Brain Pickings

The Price of Admission: Dan Savage on the Myth of “The One” and the Unsettling Secret of Lasting Love

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How the lies we tell each other can become our greatest springboard for self-transcendence.

“What is love but acceptance of the other, whatever he is,” Anaïs Nin wrote in a letter to her then-lover, Henry Miller. And yet that acceptance is a “dynamic interaction” which we seem to be increasingly unwilling to acquiesce, going to excessive lengths in our stubborn quest to avoid compromising. But as crappy as compromise can feel at the moment it is made, anyone in a long-term relationship can attest that it is the fertilizer of romance.

Three years before the release of his provocative compendium American Savage: Insights, Slights, and Fights on Faith, Sex, Love, and Politics (public library), writer and It Gets Better Project creator Dan Savage answers a reader’s question about romance deal-breakers and, in the process, offers some of the most important relationship advice you’ll ever get:

There is no settling down without some settling for. There is no long-term relationship not just putting up with your partner’s flaws, but accepting them and then pretending they aren’t there. We like to call it in my house “paying the price of admission.”

[…]

You can’t have a long-term relationship with someone unless you’re willing to identify the prices of admission you’re willing to pay — and the ones you’re not. But the ones you’re not — the list of things you’re not willing to put up with — you really have to be able to count [them] on one hand…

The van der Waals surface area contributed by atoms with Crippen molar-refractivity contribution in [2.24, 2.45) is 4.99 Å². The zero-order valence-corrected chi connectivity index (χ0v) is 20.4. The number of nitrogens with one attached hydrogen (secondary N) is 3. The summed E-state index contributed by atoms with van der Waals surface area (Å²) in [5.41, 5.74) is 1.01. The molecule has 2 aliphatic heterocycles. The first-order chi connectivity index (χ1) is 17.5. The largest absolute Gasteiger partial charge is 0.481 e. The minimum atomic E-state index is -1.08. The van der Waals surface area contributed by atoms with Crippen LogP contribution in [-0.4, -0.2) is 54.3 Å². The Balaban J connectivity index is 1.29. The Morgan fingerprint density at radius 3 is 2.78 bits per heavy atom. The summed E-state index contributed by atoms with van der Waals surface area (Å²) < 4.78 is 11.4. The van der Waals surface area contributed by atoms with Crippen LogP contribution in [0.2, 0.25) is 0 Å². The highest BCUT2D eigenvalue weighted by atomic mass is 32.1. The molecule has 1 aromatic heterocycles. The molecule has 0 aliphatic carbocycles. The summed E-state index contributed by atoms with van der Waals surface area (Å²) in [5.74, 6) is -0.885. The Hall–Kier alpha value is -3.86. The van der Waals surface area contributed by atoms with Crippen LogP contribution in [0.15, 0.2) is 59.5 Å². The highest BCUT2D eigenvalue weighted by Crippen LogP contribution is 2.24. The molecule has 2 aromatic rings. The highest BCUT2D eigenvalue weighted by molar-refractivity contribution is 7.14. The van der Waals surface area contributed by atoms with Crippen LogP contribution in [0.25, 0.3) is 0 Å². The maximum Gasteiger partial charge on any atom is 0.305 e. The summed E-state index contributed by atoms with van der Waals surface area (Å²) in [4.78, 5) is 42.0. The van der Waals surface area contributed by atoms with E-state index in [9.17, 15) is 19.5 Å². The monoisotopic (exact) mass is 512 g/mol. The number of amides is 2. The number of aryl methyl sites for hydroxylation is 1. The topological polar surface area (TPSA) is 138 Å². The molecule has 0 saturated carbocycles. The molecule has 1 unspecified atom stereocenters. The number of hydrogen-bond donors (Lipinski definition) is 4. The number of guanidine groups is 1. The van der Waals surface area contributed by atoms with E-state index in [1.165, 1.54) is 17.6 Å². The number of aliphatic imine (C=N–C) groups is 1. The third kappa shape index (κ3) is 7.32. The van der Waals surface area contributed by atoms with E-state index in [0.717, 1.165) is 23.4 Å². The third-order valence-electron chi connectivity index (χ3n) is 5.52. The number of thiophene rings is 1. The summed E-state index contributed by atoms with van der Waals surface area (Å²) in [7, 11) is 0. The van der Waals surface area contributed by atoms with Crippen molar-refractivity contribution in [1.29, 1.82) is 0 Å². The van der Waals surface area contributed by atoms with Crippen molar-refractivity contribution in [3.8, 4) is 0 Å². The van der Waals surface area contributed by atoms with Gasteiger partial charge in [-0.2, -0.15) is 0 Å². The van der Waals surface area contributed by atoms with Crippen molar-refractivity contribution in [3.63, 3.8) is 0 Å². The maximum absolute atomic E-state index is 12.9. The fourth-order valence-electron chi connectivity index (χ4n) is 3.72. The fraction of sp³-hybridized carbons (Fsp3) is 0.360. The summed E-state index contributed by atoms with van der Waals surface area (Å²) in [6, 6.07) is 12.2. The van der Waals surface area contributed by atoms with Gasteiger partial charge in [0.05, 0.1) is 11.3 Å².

People, when they’re young, have this idea… “There’s someone out there who’s perfect for me”… “The one.”

“The one” does not fucking exist.

“The one” is a lie. But the beautiful part of the lie is that it’s a lie you can tell yourself.

Any long-term relationship that’s successful is really a myth that two people create together … and myths are built of lies, and there’s usually some kernel of truth…

When you think about it, you meet somebody for the first time, and they’re not presenting their warts-and-all self to you — they’re presenting their idealized self to you, they’re leading with their best. And then, eventually, you’re farting in front of each other. Eventually, you get to see the person who is behind that facade of their best, and they get to see the person your facade, your lie-self — this lie that you presented to them about who you really are. And what’s beautiful about a long-term relationship, and what can be transformative about it, is that I pretend every day that my boyfriend is the lie that I met when I first met him. And he does that same favor to me — he pretends that I’m that better person than I actually am. Even though he knows I’m not. Even though I know he’s not. And we then are obligated to live up to the lies we told each other about who we are — we are then forced to be better people than we actually are, because it’s expected of us by each other.

And you can, in a long-term relationship, really make your lie-self come true — if you’re smart, and you demand it of them, and you’re willing to give it to them… That’s the only way you become “the one” — it’s because somebody is willing to pretend you are. “The one” that they were waiting for, “the one” they wanted, their “one.” Because you’re not — nobody is. No two people are perfect for each other, ever, period — No two people are 100% sexually compatible, no two people are 100% emotionally compatible, no two people want the same things. And if you can’t reconcile yourself to that, you will have no relationships that last longer than two months.

And you know what? It’s not going to be their fault — it’s going to be your fault.

Complement with the psychology of how “positivity resonance” shapes the way we love and Henri-Frédéric Amiel’s 19th-century meditations on love and its demons.

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